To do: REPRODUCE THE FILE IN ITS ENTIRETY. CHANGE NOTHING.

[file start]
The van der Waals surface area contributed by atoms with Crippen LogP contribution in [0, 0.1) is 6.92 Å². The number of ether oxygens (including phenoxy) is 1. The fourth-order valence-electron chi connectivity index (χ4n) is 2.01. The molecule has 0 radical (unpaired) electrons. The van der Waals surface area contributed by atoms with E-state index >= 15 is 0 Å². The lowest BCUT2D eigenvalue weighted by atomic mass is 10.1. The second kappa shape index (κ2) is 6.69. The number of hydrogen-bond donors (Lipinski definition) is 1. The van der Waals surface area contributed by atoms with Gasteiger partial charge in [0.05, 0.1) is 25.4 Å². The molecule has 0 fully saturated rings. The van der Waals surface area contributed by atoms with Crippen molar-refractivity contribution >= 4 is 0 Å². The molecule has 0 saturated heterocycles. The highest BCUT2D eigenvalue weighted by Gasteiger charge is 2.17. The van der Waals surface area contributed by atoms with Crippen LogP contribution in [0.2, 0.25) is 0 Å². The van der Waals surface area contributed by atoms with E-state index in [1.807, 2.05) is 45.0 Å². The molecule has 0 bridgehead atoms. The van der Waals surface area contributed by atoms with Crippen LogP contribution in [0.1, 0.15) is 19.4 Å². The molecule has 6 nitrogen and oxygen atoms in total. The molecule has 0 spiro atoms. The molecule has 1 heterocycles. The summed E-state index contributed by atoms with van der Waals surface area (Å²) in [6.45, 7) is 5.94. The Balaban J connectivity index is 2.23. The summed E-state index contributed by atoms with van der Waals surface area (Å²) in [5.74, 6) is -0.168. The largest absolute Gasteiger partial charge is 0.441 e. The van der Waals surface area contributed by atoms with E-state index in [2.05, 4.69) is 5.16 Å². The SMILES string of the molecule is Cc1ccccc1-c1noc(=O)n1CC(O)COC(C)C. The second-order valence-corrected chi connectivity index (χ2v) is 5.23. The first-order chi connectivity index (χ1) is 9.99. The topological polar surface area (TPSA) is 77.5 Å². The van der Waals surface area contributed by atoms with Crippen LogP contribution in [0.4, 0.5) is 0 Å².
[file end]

The van der Waals surface area contributed by atoms with Crippen LogP contribution in [0, 0.1) is 6.92 Å². The number of ether oxygens (including phenoxy) is 1. The fourth-order valence-electron chi connectivity index (χ4n) is 2.01. The molecule has 0 radical (unpaired) electrons. The van der Waals surface area contributed by atoms with E-state index >= 15 is 0 Å². The lowest BCUT2D eigenvalue weighted by atomic mass is 10.1. The second kappa shape index (κ2) is 6.69. The number of hydrogen-bond donors (Lipinski definition) is 1. The van der Waals surface area contributed by atoms with Gasteiger partial charge in [0.05, 0.1) is 25.4 Å². The molecule has 0 fully saturated rings. The van der Waals surface area contributed by atoms with Crippen molar-refractivity contribution >= 4 is 0 Å². The molecule has 0 saturated heterocycles. The highest BCUT2D eigenvalue weighted by Gasteiger charge is 2.17. The van der Waals surface area contributed by atoms with Crippen LogP contribution in [0.2, 0.25) is 0 Å². The van der Waals surface area contributed by atoms with E-state index in [1.807, 2.05) is 45.0 Å². The molecule has 0 bridgehead atoms. The van der Waals surface area contributed by atoms with Crippen LogP contribution in [0.1, 0.15) is 19.4 Å². The molecule has 6 nitrogen and oxygen atoms in total. The molecule has 0 spiro atoms. The molecule has 1 heterocycles. The summed E-state index contributed by atoms with van der Waals surface area (Å²) in [6.45, 7) is 5.94. The Balaban J connectivity index is 2.23. The summed E-state index contributed by atoms with van der Waals surface area (Å²) in [5.74, 6) is -0.168. The largest absolute Gasteiger partial charge is 0.441 e. The van der Waals surface area contributed by atoms with E-state index in [2.05, 4.69) is 5.16 Å². The SMILES string of the molecule is Cc1ccccc1-c1noc(=O)n1CC(O)COC(C)C. The second-order valence-corrected chi connectivity index (χ2v) is 5.23. The first-order chi connectivity index (χ1) is 9.99. The topological polar surface area (TPSA) is 77.5 Å². The van der Waals surface area contributed by atoms with Crippen LogP contribution in [0.4, 0.5) is 0 Å².